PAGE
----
FOXL2 antagonises the male developmental pathway in embryonic chicken gonads

Andrew T. Major, Katie L. Ayers, Justin Chue, Kelly N. Roeszler, Craig A. Smith

Research output: Contribution to journalArticleResearchpeer-review

11 Citations (Scopus)

Abstract

FOXL2 is a conserved transcription factor with a central role in ovarian development and function. Studies in humans and mice indicate that the main role of FOXL2 is in the postnatal ovary, namely folliculogenesis. To shed light on the function and evolution of FOXL2 in the female gonad, we examined its role in embryonic avian gonads, using in ovo overexpression and knockdown. FOXL2 mRNA and protein are expressed female specifically in the embryonic chicken gonad, just prior to the onset of sexual differentiation. FOXL2 is expressed in the medullary cord cells, in the same cell type as aromatase (CYP19A1). In addition, later in development, expression also becomes localised in a subset of cortical cells, distinct from those expressing oestrogen receptor alpha. Misexpression of FOXL2 in the male chicken embryonic gonad suppresses the testis developmental pathway, abolishing local expression of the male pathway genes SOX9, DMRT1 and AMH and repressing Sertoli cell development. Conversely, knockdown of FOXL2 expression allows ectopic activation of SOX9 in female gonads. However, misexpression of FOXL2 alone was insufficient to activate aromatase expression in male gonads, while FOXL2 knockdown did not affect aromatase expression in females. These results indicate that FOXL2 plays an important role in embryonic differentiation of the avian ovary via antagonism of SOX9, but may be dispensable for aromatase activation at embryonic stages. The data suggest that FOXL2 has different roles in different species, more central for embryonic ovarian differentiation in egg-laying vertebrates.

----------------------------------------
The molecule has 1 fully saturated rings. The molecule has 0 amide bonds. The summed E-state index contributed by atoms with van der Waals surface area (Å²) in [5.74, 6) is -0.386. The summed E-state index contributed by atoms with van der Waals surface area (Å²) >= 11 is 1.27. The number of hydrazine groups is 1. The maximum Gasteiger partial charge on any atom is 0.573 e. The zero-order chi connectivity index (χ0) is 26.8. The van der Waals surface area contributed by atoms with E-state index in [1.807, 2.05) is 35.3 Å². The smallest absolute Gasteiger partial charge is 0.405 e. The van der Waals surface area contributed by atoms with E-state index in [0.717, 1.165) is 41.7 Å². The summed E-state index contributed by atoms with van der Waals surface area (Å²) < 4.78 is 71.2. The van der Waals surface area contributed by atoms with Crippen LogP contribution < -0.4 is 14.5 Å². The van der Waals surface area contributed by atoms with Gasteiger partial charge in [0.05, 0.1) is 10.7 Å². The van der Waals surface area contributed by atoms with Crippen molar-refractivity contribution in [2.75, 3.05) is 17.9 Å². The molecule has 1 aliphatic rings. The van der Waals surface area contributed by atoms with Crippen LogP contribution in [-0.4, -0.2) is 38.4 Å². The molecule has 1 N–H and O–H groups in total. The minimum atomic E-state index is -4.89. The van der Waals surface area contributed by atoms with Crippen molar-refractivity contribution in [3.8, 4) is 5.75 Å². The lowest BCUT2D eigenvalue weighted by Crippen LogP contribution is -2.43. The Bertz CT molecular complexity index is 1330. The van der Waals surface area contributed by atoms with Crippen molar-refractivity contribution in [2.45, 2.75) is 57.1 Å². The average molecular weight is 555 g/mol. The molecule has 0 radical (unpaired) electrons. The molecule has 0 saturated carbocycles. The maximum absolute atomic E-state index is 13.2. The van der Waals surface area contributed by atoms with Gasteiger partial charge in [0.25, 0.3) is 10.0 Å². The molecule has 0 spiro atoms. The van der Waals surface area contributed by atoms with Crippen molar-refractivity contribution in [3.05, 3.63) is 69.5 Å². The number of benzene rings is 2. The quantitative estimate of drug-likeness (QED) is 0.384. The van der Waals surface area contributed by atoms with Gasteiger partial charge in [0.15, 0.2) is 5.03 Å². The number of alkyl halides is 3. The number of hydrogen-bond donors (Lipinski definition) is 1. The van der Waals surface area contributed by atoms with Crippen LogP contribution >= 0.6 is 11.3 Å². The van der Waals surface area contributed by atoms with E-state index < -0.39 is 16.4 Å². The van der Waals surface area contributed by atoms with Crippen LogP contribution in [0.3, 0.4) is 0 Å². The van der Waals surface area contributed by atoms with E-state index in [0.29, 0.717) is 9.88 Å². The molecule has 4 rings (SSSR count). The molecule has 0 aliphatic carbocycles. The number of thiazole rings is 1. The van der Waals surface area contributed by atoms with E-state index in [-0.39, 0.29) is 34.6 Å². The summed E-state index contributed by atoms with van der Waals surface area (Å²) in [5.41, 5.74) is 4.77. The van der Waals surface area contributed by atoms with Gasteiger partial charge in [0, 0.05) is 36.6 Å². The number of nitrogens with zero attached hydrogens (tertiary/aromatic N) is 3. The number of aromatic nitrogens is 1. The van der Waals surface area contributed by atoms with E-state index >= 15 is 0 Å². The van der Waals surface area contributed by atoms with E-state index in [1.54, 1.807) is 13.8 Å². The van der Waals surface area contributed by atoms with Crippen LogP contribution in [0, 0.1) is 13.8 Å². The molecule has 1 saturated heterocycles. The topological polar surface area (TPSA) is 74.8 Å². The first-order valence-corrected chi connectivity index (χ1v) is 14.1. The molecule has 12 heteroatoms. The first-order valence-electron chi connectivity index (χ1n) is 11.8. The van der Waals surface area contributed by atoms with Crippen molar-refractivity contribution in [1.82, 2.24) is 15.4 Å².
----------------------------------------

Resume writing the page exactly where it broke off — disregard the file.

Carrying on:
Original languageEnglish
Pages (from-to)211-228
Number of pages18
JournalJournal of Endocrinology
Volume243
Issue number3
DOIs
Publication statusPublished - Dec 2019

Keywords

  • Chicken
  • Embryonic gonad
  • FOXL2
  • Ovary
  • Sex determination
  • Sexual differentiation
  • Testis

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